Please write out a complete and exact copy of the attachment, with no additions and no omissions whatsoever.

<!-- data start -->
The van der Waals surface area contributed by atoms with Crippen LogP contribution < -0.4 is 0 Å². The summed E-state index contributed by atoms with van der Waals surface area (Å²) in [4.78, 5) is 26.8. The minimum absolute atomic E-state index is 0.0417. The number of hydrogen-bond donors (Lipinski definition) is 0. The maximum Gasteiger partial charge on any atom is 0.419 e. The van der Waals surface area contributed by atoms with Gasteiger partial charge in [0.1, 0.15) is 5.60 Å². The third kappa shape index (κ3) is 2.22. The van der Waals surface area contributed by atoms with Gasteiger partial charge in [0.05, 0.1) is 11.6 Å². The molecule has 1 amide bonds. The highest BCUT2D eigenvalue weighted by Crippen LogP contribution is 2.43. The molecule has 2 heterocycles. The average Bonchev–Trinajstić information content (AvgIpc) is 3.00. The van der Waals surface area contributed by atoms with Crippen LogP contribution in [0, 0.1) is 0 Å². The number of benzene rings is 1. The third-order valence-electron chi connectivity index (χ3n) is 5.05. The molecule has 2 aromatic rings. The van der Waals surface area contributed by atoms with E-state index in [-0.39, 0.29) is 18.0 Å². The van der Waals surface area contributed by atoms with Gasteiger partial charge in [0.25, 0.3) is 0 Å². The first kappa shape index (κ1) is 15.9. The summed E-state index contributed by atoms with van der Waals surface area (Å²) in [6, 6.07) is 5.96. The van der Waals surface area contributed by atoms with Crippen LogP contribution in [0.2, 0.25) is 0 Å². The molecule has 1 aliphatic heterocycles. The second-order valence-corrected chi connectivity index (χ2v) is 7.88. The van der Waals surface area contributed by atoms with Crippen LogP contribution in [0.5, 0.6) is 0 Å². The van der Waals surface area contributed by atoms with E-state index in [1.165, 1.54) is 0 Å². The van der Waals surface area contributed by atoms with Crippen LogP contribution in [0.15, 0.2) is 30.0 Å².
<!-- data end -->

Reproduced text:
The van der Waals surface area contributed by atoms with Crippen LogP contribution < -0.4 is 0 Å². The summed E-state index contributed by atoms with van der Waals surface area (Å²) in [4.78, 5) is 26.8. The minimum absolute atomic E-state index is 0.0417. The number of hydrogen-bond donors (Lipinski definition) is 0. The maximum Gasteiger partial charge on any atom is 0.419 e. The van der Waals surface area contributed by atoms with Gasteiger partial charge in [0.1, 0.15) is 5.60 Å². The third kappa shape index (κ3) is 2.22. The van der Waals surface area contributed by atoms with Gasteiger partial charge in [0.05, 0.1) is 11.6 Å². The molecule has 1 amide bonds. The highest BCUT2D eigenvalue weighted by Crippen LogP contribution is 2.43. The molecule has 2 heterocycles. The average Bonchev–Trinajstić information content (AvgIpc) is 3.00. The van der Waals surface area contributed by atoms with Crippen LogP contribution in [0, 0.1) is 0 Å². The number of benzene rings is 1. The third-order valence-electron chi connectivity index (χ3n) is 5.05. The molecule has 2 aromatic rings. The van der Waals surface area contributed by atoms with E-state index in [-0.39, 0.29) is 18.0 Å². The van der Waals surface area contributed by atoms with Gasteiger partial charge in [0.25, 0.3) is 0 Å². The first kappa shape index (κ1) is 15.9. The summed E-state index contributed by atoms with van der Waals surface area (Å²) in [6, 6.07) is 5.96. The van der Waals surface area contributed by atoms with Crippen LogP contribution in [0.2, 0.25) is 0 Å². The molecule has 1 aliphatic heterocycles. The second-order valence-corrected chi connectivity index (χ2v) is 7.88. The van der Waals surface area contributed by atoms with Crippen LogP contribution in [0.5, 0.6) is 0 Å². The van der Waals surface area contributed by atoms with E-state index in [1.165, 1.54) is 0 Å². The van der Waals surface area contributed by atoms with Crippen LogP contribution in [0.15, 0.2) is 30.0 Å².